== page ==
The War Against Grizzly Bears Is Now a Fight to Save Them

Grizzly bear in Denali National Park and Preserve
Photo: Jean-Pierre Lavoie

Late last month, Secretary of the Interior Ryan Zinke left Northwest wildlife advocates pleasantly surprised when he reignited an environmental impact study on the reintroduction of grizzly bears into Washington’s North Cascades National Park, putting his enthusiastic support behind the regional recovery of what he termed “the great bear.” Resuming the project is, frankly, a rare bright spot for wildlife conservation in Zinke’s tenure as Secretary, which has been rife with some pretty appalling moves for the short and long-term health of wildlife populations.

The successful return of grizzlies to an empty part of their former range could be a big win for the animals and the North Cascades ecosystem. But it’s important to remember that this remote refuge—one of the only grizzly habitats outside of Yellowstone and Glacier National Parks—would be a fraction of their former territory. Not long ago, the entire western half of the U.S. was full of grizzlies.


In the early 19th century, grizzly bears were found throughout the Rockies and the Cascades, but also in what seem today like impossible places, including the dry Southwest and the Great Plains. Everywhere from Oklahoma to California to Mexico, the land was rich with giant bears, an estimated 50,000 of them in total.

Former geographic range of the grizzly (Ursus arctos horribilis)
Graphic: Cephas

Encounters with grizzlies on the plains left quite an impression on the first Anglo-American settlers to migrate westward.

“Some of the more notable grizzly mauling incidents happened in western South Dakota,” Frank Van Nuys, professor of history at the South Dakota School of Mines and Technology, told Earther. “For example, The Revenant is based on Hugh Glass, who got torn up in northwestern South Dakota out on the prairie.”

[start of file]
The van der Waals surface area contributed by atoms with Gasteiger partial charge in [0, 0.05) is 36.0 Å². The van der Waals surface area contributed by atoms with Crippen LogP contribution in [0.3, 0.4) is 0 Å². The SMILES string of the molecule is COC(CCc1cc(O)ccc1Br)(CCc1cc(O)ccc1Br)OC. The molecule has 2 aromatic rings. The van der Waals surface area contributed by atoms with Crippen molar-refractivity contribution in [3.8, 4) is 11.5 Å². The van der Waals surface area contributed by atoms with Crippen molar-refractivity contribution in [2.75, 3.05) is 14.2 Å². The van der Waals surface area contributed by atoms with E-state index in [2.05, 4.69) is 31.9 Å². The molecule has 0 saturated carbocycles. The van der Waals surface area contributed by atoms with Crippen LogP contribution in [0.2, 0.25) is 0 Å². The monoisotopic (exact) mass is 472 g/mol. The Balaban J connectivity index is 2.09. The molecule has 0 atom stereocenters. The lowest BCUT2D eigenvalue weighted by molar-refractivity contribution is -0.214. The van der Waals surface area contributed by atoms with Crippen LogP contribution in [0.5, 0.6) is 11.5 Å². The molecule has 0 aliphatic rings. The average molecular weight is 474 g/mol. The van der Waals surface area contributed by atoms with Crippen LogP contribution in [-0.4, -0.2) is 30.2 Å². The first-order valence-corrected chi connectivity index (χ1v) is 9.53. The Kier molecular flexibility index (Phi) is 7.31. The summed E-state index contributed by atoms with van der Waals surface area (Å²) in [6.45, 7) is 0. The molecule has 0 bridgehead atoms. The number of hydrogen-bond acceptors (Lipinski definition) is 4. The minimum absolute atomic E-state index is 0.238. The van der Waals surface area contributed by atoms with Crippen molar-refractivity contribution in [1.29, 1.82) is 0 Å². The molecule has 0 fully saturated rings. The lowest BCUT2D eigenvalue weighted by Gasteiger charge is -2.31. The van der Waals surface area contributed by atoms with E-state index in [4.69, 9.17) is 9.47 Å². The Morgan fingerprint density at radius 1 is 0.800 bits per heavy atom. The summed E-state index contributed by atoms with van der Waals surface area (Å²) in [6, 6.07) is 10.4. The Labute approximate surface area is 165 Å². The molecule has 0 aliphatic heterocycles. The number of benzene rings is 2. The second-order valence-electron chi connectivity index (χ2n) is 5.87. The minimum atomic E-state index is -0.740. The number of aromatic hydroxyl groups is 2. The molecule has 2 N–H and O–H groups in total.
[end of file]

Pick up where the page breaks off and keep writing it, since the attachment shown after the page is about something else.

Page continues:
It was in California, though, that the bears reached their most impressive densities. At the start of California’s famed 1849 gold rush, there were an estimated 10,000 bears within the state. They were most common in the Coast Ranges, but people saw grizzlies all over the place. “They were living in the L.A. basin,” Peter Alagona, an environmental historian at the University of California, Santa Barbara, who is studying the extirpated Californian grizzly, told Earther. “They were living on the coastlines, in places like San Diego and San Francisco.”

It was this attraction to low elevations with lots of resources and mild climates that brought them into conflict with humans, in California and elsewhere. Where people settled, bears were shot en masse.


A century of trappers, bounty-chasing hunters, and mountain men pursuing fame by simply killing lots of bears took its toll. Grizzlies started disappearing from prairies in the early 1800s, and by the close of century, they were basically gone everywhere east of the Rockies. Even in California, with its thousands of bears, the influx of Anglo-Americans during the gold rush coincided with a sharp decline in native grizzlies, which were seen as a particularly dangerous nuisance.

The last Californian grizzly ever captured, Monarch, was a figure of legendary proportions in the state. It died in 1911 after 22 years in captivity, becoming immortalized on the state’s flag. The last credible sighting of a grizzly in California occurred in 1924. In the span of a single human lifetime, California lost every single one of its grizzlies.

Monarch, stuffed and on display at the California Academy of Sciences
Photo: Payton

By the time the U.S. government revved up an official “predator control” program in 1915—the USDA’s Biological Survey—grizzlies were an afterthought, although they pop up here and there in official records. Typically, government-contracted hunters would go out with a state wildlife official to look for grizzlies, in say Arizona or Colorado, and “miraculously find one, and shoot it.” Often, Van Nuys says, the bears would be officially designated as a “stock-killing bear”—one that has killed livestock like sheep or cattle.


In the first decades of the 20th century, the last grizzlies started to flicker out state by state. By the 30s, grizzlies had vanished from Arizona, New Mexico, and Utah. By the 50s, they had disappeared in central Idaho. In Colorado’s San Juan Mountains, grizzlies held a mythic, almost Bigfoot-like presence for much of the mid-20th century, with the last grizzly killed in 1979 in an almost unbelievable mauling of a hunter. No one had seen a grizzly in the San Juans before that point for 27 years.